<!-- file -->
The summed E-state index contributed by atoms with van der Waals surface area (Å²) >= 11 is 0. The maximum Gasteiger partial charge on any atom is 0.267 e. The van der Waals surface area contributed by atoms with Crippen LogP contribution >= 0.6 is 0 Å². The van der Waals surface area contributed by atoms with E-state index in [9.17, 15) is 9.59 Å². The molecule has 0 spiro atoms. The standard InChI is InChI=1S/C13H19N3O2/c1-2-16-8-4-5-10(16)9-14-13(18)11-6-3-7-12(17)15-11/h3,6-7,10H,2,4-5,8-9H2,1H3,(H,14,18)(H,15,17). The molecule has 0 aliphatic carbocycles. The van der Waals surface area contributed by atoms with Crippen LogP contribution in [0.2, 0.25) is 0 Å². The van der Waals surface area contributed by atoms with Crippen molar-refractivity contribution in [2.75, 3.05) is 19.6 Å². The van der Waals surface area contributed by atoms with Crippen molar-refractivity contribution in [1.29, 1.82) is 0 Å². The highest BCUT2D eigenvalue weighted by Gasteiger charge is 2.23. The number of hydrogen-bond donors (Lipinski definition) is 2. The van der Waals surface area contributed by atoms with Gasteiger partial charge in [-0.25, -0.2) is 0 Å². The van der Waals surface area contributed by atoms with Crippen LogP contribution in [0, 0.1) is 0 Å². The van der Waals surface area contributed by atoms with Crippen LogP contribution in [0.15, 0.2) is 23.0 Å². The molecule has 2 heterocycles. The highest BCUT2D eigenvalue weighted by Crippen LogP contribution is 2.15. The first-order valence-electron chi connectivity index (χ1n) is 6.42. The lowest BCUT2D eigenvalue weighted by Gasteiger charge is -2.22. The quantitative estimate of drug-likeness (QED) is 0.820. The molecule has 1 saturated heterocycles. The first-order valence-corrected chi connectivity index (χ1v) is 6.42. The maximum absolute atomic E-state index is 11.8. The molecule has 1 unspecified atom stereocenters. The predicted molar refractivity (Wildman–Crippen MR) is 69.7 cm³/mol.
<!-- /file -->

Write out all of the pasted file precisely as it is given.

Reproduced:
The summed E-state index contributed by atoms with van der Waals surface area (Å²) >= 11 is 0. The maximum Gasteiger partial charge on any atom is 0.267 e. The van der Waals surface area contributed by atoms with Crippen LogP contribution >= 0.6 is 0 Å². The van der Waals surface area contributed by atoms with E-state index in [9.17, 15) is 9.59 Å². The molecule has 0 spiro atoms. The standard InChI is InChI=1S/C13H19N3O2/c1-2-16-8-4-5-10(16)9-14-13(18)11-6-3-7-12(17)15-11/h3,6-7,10H,2,4-5,8-9H2,1H3,(H,14,18)(H,15,17). The molecule has 0 aliphatic carbocycles. The van der Waals surface area contributed by atoms with Crippen LogP contribution in [0.2, 0.25) is 0 Å². The van der Waals surface area contributed by atoms with Crippen molar-refractivity contribution in [2.75, 3.05) is 19.6 Å². The van der Waals surface area contributed by atoms with Crippen molar-refractivity contribution in [1.29, 1.82) is 0 Å². The highest BCUT2D eigenvalue weighted by Gasteiger charge is 2.23. The number of hydrogen-bond donors (Lipinski definition) is 2. The van der Waals surface area contributed by atoms with Gasteiger partial charge in [-0.25, -0.2) is 0 Å². The van der Waals surface area contributed by atoms with Crippen LogP contribution in [0, 0.1) is 0 Å². The van der Waals surface area contributed by atoms with Crippen LogP contribution in [0.15, 0.2) is 23.0 Å². The molecule has 2 heterocycles. The highest BCUT2D eigenvalue weighted by Crippen LogP contribution is 2.15. The first-order valence-electron chi connectivity index (χ1n) is 6.42. The lowest BCUT2D eigenvalue weighted by Gasteiger charge is -2.22. The quantitative estimate of drug-likeness (QED) is 0.820. The molecule has 1 saturated heterocycles. The first-order valence-corrected chi connectivity index (χ1v) is 6.42. The maximum absolute atomic E-state index is 11.8. The molecule has 1 unspecified atom stereocenters. The predicted molar refractivity (Wildman–Crippen MR) is 69.7 cm³/mol.